• print qq{...} :: print the mv command, with correctly quoted arguments

Limitations

The script does not cover all corner cases. For example it will not work with files that have double-quotes in their names. In any case, it is safe to review the output of the script first before piping it to sh.

If your system has the rename command (Linux), then a shortcut to do the exact same thing is with:

rename 's/\d+/sprintf("%04d", $&)/e' *.jpg

It handles special characters better too.

0

Copy or create files with specific permissions and ownership

 $ install -b -m 600 /dev/null NEWFILE

— by Janos on Sept. 25, 2012, 2:20 p.m.

Explanation

This example creates a new (empty) file with permissions 600. You could also specify the owner and group using the -o and -g flags respectively.

Although you could accomplish the same for example by creating the file with touch and then change permissions with chmod and chown, or use umask to control the permissions of newly created files, those methods take multiple steps, while with install it is a single step.

You can also use install to copy multiple files to a directory with specified permissions like this:

install -m 600 -o jack -g wheel file1 file2 /path/to/existing/dir

1

Redirect stdout to a file you don't have write permission on

 $ echo hello | sudo tee -a /path/to/file

— by Janos on Sept. 11, 2012, 9:24 a.m.

Explanation

  • The tee command copies standard input to standard output, making a copy in zero or more files.
  • If the -a flag is specified it appends instead of overwriting.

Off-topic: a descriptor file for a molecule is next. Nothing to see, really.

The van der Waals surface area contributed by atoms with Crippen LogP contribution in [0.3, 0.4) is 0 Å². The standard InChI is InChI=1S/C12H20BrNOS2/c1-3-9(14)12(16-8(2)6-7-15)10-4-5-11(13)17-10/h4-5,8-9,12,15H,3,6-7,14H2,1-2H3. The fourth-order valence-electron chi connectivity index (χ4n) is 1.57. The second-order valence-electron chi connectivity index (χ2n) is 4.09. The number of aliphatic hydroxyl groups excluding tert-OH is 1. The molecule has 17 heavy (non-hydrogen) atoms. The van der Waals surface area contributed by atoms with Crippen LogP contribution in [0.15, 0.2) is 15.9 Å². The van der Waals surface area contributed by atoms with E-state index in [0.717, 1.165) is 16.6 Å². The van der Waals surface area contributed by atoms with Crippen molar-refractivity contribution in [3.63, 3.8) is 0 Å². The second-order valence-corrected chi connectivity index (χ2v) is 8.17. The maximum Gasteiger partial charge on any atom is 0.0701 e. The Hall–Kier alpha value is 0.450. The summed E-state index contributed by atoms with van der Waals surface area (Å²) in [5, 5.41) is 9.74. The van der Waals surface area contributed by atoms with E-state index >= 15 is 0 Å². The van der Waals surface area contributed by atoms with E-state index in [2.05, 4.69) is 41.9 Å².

• Calling tee with sudo makes it possible to write to files the current user has no permission to but root does.

1

`tail -f` a file until text is seen

 $ tail -f /path/to/file.log | sed '/^Finished: SUCCESS$/ q'

— by Janos on Aug. 22, 2012, 8:29 a.m.

Explanation

tail -f until this exact line is seen:

Finished: SUCCESS

The exit condition does not have to be an exact line, it could just well be a simple pattern:

... | sed '/Finished/ q'

0

Run command multiple times with a for loop and a sequence expression

 $ for i in {1..10}; do date; sleep 1; done

— by Janos on Aug. 19, 2012, 9:27 a.m.

Explanation

This is just a regular for loop with a sequence expression. A sequence expression has the form {x..y[..incr]}, where x and y are either integers or single characters, and incr an optional increment.

More examples:

  • {a..f} = a b c d e f
  • {a..f..2} = a c e
  • {0..1}{0..1} = 00 01 10 11

Limitations

Don't try a large range like {1..10000000000000000}, it may render your computer unusable until killed.

1

Recording SSH sessions

 $ ssh -l USER HOST | tee -a /path/to/file

— by LeandroToledo on Aug. 15, 2012, 5:04 p.m.

Explanation

tee is a command which displays or pipes the output of a command and copies it into a file or a variable.